Throughout the years, we have shifted to a more visual culture. Americans and global citizens alike hold an expectation that the data they consume will come with a visual element – whether in school, at work, or while experiencing their preferred choice of entertainment.
What is visual culture?
This phenomenon of a visual culture is defined as the aspect of culture expressed in visual images. There is a field of study related to visual culture, which aggregates “visual events in which information, meaning, or pleasure is sought by the consumer in an interface with visual technology.” The term visual technology refers to any media designed for the purposes of perception or with the potential to expand the reader’s visual capability.
Tax and accounting firms know that visual storytelling and infographics are an effective way of communicating a company’s message, values, and performance. Infographics can summarize complicated financial information, for example, into a more aesthetically pleasing and appealing format for the client.
How is visual storytelling changing the way accounting firms communicate financial data?
Financial statement users, and data consumers in general, have shorter attention spans when it comes to the information they are internalizing. Infographics and other visual mediums of communication are now more in demand than traditional words on paper or screens, which used to be the common vessel for information and data exchange.
If you think about it, shared images on the internet and social media can become assets in their own right. If accounting firms aren’t engaging in this space of online visual data sharing, they are putting their competitors at an advantage over them. The other side is that they could become a liability too, if burdened with inaccurate or sloppy data.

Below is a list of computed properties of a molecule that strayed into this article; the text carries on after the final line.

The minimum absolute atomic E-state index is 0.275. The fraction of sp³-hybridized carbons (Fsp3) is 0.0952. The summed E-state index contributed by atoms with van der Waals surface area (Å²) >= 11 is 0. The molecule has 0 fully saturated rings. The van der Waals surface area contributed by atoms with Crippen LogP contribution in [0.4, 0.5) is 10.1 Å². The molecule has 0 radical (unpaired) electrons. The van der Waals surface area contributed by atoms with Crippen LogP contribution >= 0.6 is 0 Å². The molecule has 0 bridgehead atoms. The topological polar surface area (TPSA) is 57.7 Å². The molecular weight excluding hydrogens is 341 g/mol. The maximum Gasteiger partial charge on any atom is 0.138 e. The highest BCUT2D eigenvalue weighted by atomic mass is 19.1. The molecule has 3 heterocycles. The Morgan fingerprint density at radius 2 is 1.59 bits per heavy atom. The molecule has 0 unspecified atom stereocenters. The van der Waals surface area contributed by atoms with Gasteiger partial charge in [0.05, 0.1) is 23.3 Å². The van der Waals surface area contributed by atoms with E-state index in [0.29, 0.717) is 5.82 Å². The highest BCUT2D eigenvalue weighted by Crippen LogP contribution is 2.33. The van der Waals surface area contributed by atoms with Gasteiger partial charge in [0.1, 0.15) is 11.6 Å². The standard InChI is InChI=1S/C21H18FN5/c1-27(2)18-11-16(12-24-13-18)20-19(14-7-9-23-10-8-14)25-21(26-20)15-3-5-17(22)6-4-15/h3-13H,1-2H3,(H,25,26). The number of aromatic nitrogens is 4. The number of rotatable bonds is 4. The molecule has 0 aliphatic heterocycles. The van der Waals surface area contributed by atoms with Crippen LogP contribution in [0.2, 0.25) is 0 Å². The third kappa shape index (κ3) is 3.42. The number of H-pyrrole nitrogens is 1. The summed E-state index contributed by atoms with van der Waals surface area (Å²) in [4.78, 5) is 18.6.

No longer just a novelty, infographics are a critical element of information transfer and marketing for tax and accounting firms. Nonprofit and governmental entities also rely greatly on the use of infographics to share operational successes and achievements with their stakeholders.
Think about it – individuals are far more likely to read (and share!) a visual summary of an organization’s success than they are its annual report.
How accounting firms can use visual data to improve financial reports
Lengthy financial reports aren’t going anywhere anytime soon. They are a key component of financial reporting and likely always will be. Infographics, on the other hand, can condense and summarize a wealth of text and number data into a single image. This format is easier and more engaging for clients and readers, so they can understand and retain a larger scale of financial data as they move through the report.